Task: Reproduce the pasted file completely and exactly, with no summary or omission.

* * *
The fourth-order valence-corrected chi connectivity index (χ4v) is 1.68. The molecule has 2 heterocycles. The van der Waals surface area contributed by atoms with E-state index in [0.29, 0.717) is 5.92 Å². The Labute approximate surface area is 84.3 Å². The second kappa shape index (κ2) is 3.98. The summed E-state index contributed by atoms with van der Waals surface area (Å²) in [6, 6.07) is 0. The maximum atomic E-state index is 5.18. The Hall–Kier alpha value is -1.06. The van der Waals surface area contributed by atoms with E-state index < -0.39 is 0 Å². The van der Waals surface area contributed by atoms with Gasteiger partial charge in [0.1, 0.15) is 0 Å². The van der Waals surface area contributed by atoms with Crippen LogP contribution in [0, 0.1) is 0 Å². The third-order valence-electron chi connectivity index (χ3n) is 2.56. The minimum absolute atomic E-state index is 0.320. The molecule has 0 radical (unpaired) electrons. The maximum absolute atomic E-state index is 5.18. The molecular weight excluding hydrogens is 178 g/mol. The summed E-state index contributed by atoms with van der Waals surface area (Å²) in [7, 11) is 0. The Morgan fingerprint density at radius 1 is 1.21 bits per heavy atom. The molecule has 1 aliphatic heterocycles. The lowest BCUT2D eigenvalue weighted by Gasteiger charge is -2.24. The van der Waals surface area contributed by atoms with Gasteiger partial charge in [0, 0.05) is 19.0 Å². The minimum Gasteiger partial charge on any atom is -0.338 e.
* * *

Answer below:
The fourth-order valence-corrected chi connectivity index (χ4v) is 1.68. The molecule has 2 heterocycles. The van der Waals surface area contributed by atoms with E-state index in [0.29, 0.717) is 5.92 Å². The Labute approximate surface area is 84.3 Å². The second kappa shape index (κ2) is 3.98. The summed E-state index contributed by atoms with van der Waals surface area (Å²) in [6, 6.07) is 0. The maximum atomic E-state index is 5.18. The Hall–Kier alpha value is -1.06. The van der Waals surface area contributed by atoms with E-state index < -0.39 is 0 Å². The van der Waals surface area contributed by atoms with Gasteiger partial charge in [0.1, 0.15) is 0 Å². The van der Waals surface area contributed by atoms with Crippen LogP contribution in [0, 0.1) is 0 Å². The third-order valence-electron chi connectivity index (χ3n) is 2.56. The minimum absolute atomic E-state index is 0.320. The molecule has 0 radical (unpaired) electrons. The maximum absolute atomic E-state index is 5.18. The molecular weight excluding hydrogens is 178 g/mol. The summed E-state index contributed by atoms with van der Waals surface area (Å²) in [7, 11) is 0. The Morgan fingerprint density at radius 1 is 1.21 bits per heavy atom. The molecule has 1 aliphatic heterocycles. The lowest BCUT2D eigenvalue weighted by Gasteiger charge is -2.24. The van der Waals surface area contributed by atoms with Gasteiger partial charge in [0, 0.05) is 19.0 Å². The minimum Gasteiger partial charge on any atom is -0.338 e.